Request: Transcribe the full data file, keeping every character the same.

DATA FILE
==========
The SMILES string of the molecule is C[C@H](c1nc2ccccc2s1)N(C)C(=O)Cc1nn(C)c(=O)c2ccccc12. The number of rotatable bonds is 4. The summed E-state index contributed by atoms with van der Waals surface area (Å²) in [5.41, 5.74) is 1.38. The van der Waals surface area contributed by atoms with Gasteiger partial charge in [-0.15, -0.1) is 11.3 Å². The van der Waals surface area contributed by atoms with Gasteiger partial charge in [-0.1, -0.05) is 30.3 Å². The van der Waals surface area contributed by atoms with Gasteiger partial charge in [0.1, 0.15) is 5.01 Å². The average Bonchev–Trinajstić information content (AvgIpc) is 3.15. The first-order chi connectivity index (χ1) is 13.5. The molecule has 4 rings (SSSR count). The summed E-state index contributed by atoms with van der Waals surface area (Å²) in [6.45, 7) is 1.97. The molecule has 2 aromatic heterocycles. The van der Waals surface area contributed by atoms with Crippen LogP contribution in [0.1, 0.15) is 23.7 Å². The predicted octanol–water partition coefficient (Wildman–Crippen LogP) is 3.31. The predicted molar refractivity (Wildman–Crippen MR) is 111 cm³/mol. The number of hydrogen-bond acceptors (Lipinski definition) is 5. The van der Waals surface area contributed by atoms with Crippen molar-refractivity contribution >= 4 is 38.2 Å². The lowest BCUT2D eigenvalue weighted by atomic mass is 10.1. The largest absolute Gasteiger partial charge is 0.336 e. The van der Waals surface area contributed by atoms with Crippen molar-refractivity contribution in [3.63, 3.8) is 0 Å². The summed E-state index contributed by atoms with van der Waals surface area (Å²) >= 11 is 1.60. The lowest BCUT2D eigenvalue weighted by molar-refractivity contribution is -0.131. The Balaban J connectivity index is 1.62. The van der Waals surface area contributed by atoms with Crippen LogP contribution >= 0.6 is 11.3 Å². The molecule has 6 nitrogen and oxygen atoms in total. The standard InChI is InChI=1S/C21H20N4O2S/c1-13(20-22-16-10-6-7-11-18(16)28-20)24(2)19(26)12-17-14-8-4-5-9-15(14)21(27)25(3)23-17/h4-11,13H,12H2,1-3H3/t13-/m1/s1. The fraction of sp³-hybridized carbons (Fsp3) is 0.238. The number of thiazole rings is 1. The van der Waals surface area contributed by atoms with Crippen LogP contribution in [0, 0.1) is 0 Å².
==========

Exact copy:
The SMILES string of the molecule is C[C@H](c1nc2ccccc2s1)N(C)C(=O)Cc1nn(C)c(=O)c2ccccc12. The number of rotatable bonds is 4. The summed E-state index contributed by atoms with van der Waals surface area (Å²) in [5.41, 5.74) is 1.38. The van der Waals surface area contributed by atoms with Gasteiger partial charge in [-0.15, -0.1) is 11.3 Å². The van der Waals surface area contributed by atoms with Gasteiger partial charge in [-0.1, -0.05) is 30.3 Å². The van der Waals surface area contributed by atoms with Gasteiger partial charge in [0.1, 0.15) is 5.01 Å². The average Bonchev–Trinajstić information content (AvgIpc) is 3.15. The first-order chi connectivity index (χ1) is 13.5. The molecule has 4 rings (SSSR count). The summed E-state index contributed by atoms with van der Waals surface area (Å²) in [6.45, 7) is 1.97. The molecule has 2 aromatic heterocycles. The van der Waals surface area contributed by atoms with Crippen LogP contribution in [0.1, 0.15) is 23.7 Å². The predicted octanol–water partition coefficient (Wildman–Crippen LogP) is 3.31. The predicted molar refractivity (Wildman–Crippen MR) is 111 cm³/mol. The number of hydrogen-bond acceptors (Lipinski definition) is 5. The van der Waals surface area contributed by atoms with Crippen molar-refractivity contribution >= 4 is 38.2 Å². The lowest BCUT2D eigenvalue weighted by atomic mass is 10.1. The largest absolute Gasteiger partial charge is 0.336 e. The van der Waals surface area contributed by atoms with Crippen molar-refractivity contribution in [3.63, 3.8) is 0 Å². The summed E-state index contributed by atoms with van der Waals surface area (Å²) >= 11 is 1.60. The lowest BCUT2D eigenvalue weighted by molar-refractivity contribution is -0.131. The Balaban J connectivity index is 1.62. The van der Waals surface area contributed by atoms with Crippen LogP contribution >= 0.6 is 11.3 Å². The molecule has 6 nitrogen and oxygen atoms in total. The standard InChI is InChI=1S/C21H20N4O2S/c1-13(20-22-16-10-6-7-11-18(16)28-20)24(2)19(26)12-17-14-8-4-5-9-15(14)21(27)25(3)23-17/h4-11,13H,12H2,1-3H3/t13-/m1/s1. The fraction of sp³-hybridized carbons (Fsp3) is 0.238. The number of thiazole rings is 1. The van der Waals surface area contributed by atoms with Crippen LogP contribution in [0, 0.1) is 0 Å².